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  5. "Zijn de ouders in het hotel …

"Zijn de ouders in het hotel aan het slapen?"

Translation:Are the parents sleeping in the hotel?

August 29, 2014



Does this also translate as "Are the parents (who are) in the hotel sleeping?"


And yet "Are the parents in the hotel sleeping?" can have a different meaning to "Are the parents sleeping in the hotel?". The former questions if they are sleeping there now, whereas the later could be asking the same or it could be asking if that's where they are sleeping when they do sleep.


In Dutch it can have both meanings, which one is meant will usually be clear from context, but can be emphasised by intonation or a pause either before or after in het hotel.


Is the word order important? Would "Zijn de ouders aan het slaapen in het hotel" mean the same thing?


That order is also correct, but it is less common I think and I would say it is less 'nice'.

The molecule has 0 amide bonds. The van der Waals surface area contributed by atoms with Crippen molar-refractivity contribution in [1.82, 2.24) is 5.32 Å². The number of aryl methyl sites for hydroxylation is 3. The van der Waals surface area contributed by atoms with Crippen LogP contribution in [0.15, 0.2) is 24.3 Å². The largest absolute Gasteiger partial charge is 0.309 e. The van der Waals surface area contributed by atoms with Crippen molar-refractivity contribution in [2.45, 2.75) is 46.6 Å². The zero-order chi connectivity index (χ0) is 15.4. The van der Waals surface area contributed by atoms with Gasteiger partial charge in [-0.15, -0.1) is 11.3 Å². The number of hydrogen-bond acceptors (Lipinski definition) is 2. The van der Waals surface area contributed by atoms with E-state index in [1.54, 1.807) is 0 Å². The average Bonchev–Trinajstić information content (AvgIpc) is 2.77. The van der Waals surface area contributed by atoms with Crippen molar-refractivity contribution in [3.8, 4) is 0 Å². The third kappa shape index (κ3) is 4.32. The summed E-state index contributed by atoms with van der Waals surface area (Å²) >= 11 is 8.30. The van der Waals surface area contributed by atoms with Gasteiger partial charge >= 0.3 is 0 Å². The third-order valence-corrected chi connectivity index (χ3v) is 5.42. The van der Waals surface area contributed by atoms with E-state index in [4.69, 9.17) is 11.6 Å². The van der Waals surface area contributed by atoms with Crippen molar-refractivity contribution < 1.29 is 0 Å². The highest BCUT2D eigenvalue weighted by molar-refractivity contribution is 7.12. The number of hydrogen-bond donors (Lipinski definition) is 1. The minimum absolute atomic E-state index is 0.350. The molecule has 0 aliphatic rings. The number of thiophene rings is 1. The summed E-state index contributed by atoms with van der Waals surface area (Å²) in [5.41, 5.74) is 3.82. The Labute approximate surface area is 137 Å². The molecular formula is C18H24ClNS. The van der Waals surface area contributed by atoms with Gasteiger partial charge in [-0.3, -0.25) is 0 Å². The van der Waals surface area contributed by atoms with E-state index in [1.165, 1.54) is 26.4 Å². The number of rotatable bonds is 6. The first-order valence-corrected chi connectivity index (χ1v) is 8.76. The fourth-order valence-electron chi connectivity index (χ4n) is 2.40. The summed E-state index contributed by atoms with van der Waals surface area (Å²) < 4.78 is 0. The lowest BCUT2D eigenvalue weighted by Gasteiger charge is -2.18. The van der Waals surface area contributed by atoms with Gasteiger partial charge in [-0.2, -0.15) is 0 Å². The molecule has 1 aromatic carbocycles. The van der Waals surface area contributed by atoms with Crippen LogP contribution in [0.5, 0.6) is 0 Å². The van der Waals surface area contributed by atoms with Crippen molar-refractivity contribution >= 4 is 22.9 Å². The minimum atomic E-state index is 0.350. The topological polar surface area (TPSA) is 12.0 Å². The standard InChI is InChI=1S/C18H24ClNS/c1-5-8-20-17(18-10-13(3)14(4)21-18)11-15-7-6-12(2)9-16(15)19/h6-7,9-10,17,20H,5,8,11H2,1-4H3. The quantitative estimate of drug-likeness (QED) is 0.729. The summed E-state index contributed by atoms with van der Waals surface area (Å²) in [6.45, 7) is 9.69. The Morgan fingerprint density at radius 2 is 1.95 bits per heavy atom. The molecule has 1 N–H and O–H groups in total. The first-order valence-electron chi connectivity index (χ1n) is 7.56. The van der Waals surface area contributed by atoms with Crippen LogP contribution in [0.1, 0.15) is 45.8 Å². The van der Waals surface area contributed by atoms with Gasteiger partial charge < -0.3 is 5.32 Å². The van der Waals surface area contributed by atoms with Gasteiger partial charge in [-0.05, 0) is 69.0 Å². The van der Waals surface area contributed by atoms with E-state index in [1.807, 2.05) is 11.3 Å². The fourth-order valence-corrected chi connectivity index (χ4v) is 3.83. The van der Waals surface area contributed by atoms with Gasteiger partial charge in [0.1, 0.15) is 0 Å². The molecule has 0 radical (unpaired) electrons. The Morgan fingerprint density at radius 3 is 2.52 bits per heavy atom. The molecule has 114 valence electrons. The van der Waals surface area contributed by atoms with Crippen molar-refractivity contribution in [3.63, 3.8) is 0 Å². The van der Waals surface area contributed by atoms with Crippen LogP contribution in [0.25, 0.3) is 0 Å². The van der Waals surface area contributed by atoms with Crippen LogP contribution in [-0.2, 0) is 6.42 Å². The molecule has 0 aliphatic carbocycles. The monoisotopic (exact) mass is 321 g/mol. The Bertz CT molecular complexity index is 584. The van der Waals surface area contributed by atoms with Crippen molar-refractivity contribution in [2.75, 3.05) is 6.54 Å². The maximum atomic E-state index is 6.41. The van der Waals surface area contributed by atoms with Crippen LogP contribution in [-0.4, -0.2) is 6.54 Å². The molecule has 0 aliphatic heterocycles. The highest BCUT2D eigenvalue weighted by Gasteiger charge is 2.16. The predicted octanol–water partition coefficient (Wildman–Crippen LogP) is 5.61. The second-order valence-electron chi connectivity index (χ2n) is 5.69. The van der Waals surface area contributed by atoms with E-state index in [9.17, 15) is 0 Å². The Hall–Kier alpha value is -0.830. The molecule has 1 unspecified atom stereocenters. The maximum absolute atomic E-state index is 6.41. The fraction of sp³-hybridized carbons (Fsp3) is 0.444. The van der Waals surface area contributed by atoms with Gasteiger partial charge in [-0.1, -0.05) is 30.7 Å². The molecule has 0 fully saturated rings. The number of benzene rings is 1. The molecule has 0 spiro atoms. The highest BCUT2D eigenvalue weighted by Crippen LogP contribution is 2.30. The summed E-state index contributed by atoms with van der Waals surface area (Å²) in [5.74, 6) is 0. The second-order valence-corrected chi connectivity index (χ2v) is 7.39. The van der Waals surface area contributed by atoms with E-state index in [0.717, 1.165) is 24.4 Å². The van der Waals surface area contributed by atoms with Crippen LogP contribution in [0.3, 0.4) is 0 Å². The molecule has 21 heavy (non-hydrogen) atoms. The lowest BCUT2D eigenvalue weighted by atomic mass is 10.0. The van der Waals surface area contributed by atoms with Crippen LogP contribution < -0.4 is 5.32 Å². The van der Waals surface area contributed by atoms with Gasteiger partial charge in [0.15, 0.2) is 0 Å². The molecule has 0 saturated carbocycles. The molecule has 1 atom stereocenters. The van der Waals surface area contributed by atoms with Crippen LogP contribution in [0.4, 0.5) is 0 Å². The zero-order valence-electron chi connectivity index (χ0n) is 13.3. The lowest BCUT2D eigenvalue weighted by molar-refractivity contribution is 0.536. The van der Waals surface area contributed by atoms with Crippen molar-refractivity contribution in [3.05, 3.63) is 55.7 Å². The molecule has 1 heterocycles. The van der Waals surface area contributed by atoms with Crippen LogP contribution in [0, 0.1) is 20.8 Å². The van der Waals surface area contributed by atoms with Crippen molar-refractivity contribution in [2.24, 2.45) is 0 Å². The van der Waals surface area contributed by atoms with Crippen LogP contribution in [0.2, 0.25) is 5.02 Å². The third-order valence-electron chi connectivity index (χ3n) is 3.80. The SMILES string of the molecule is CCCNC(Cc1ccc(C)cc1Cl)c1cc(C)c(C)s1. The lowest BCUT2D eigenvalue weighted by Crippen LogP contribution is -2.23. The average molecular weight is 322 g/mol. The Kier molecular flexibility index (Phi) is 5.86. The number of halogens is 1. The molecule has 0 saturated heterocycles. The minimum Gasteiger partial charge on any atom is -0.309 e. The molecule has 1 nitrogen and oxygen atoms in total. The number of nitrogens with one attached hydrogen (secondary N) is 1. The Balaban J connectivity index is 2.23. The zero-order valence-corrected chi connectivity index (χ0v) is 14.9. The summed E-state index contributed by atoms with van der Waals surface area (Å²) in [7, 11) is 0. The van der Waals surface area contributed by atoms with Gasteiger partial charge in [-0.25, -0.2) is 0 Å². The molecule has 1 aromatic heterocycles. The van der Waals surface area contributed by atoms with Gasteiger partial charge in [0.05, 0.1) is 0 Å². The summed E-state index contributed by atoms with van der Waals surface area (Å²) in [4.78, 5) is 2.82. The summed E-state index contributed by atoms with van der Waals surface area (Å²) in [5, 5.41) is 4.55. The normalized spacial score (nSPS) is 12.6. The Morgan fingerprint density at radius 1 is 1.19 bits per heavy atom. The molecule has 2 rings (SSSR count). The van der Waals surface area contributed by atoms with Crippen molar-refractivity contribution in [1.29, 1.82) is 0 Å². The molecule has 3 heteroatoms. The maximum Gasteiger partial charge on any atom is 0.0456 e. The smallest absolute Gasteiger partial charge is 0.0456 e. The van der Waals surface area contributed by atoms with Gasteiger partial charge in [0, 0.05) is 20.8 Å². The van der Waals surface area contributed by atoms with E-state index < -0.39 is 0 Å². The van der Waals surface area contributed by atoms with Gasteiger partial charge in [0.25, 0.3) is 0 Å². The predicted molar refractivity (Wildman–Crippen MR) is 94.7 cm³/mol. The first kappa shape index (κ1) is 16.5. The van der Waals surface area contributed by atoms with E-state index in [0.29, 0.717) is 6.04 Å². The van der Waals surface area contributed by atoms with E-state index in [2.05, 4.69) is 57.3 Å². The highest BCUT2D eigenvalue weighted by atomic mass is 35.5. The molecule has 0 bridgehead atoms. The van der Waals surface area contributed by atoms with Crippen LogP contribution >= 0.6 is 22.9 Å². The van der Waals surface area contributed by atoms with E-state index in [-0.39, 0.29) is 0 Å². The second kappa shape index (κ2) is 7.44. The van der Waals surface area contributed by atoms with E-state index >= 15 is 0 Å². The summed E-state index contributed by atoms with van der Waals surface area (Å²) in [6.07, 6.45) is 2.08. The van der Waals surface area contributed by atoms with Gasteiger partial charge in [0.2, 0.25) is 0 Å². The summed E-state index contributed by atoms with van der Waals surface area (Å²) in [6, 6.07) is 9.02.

In general people will understand you if your word order isn't completely correct. So if you're a beginner you'll get away with some mistakes. But it starts being annoying if you're more advanced. You can compare it to saying We go tomorrow to the hotel in English. It's not the end of the world, but it's better to try to get it right. :)


Is "at the hotel" an acceptable translation"?


Does this also translate to: "Are the parents sleeping at the hotel?" or no?

I ask because of the sentence: "Zij is in de grote gevangevis aan het werken" translating as "at"


Well, I translated it to "... at the hotel?" and it was wrong. So they sleep "in" the hotel.


Would "Are the parents in the hotel asleep" be correct?


Should "are the parents asleep in the hotel" not be accepted?


I know there are examples where this could be used, but it seems to be a strange sentence in US English.


Is there anything wrong with: Are the parents asleep in the hotel?

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